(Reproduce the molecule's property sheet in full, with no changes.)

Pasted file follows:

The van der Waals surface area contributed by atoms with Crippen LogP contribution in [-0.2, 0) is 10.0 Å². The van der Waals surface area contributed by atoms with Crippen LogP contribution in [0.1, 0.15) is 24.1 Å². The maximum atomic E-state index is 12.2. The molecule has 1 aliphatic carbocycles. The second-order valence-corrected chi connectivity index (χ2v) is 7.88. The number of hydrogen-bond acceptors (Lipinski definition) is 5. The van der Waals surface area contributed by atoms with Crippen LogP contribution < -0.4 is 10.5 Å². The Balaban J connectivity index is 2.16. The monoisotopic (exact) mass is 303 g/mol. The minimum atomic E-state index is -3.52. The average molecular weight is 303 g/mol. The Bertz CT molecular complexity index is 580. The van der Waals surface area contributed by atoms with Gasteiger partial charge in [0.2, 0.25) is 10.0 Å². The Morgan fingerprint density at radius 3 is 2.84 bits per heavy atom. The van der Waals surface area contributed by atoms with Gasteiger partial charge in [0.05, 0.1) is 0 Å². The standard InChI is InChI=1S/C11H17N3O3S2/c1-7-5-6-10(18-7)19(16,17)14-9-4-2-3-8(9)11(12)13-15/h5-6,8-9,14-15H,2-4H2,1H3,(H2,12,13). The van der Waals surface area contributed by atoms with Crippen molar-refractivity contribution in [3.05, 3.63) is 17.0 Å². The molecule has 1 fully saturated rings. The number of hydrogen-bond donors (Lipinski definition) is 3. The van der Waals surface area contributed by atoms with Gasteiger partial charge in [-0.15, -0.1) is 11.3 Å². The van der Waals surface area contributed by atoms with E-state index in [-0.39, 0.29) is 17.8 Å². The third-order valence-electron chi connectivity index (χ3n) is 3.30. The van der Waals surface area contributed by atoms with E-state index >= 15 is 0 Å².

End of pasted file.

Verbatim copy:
The van der Waals surface area contributed by atoms with Crippen LogP contribution in [-0.2, 0) is 10.0 Å². The van der Waals surface area contributed by atoms with Crippen LogP contribution in [0.1, 0.15) is 24.1 Å². The maximum atomic E-state index is 12.2. The molecule has 1 aliphatic carbocycles. The second-order valence-corrected chi connectivity index (χ2v) is 7.88. The number of hydrogen-bond acceptors (Lipinski definition) is 5. The van der Waals surface area contributed by atoms with Crippen LogP contribution < -0.4 is 10.5 Å². The Balaban J connectivity index is 2.16. The monoisotopic (exact) mass is 303 g/mol. The minimum atomic E-state index is -3.52. The average molecular weight is 303 g/mol. The Bertz CT molecular complexity index is 580. The van der Waals surface area contributed by atoms with Gasteiger partial charge in [0.2, 0.25) is 10.0 Å². The Morgan fingerprint density at radius 3 is 2.84 bits per heavy atom. The van der Waals surface area contributed by atoms with Gasteiger partial charge in [0.05, 0.1) is 0 Å². The standard InChI is InChI=1S/C11H17N3O3S2/c1-7-5-6-10(18-7)19(16,17)14-9-4-2-3-8(9)11(12)13-15/h5-6,8-9,14-15H,2-4H2,1H3,(H2,12,13). The van der Waals surface area contributed by atoms with Crippen molar-refractivity contribution in [3.05, 3.63) is 17.0 Å². The molecule has 1 fully saturated rings. The number of hydrogen-bond donors (Lipinski definition) is 3. The van der Waals surface area contributed by atoms with Gasteiger partial charge in [-0.15, -0.1) is 11.3 Å². The van der Waals surface area contributed by atoms with E-state index in [-0.39, 0.29) is 17.8 Å². The third-order valence-electron chi connectivity index (χ3n) is 3.30. The van der Waals surface area contributed by atoms with E-state index >= 15 is 0 Å².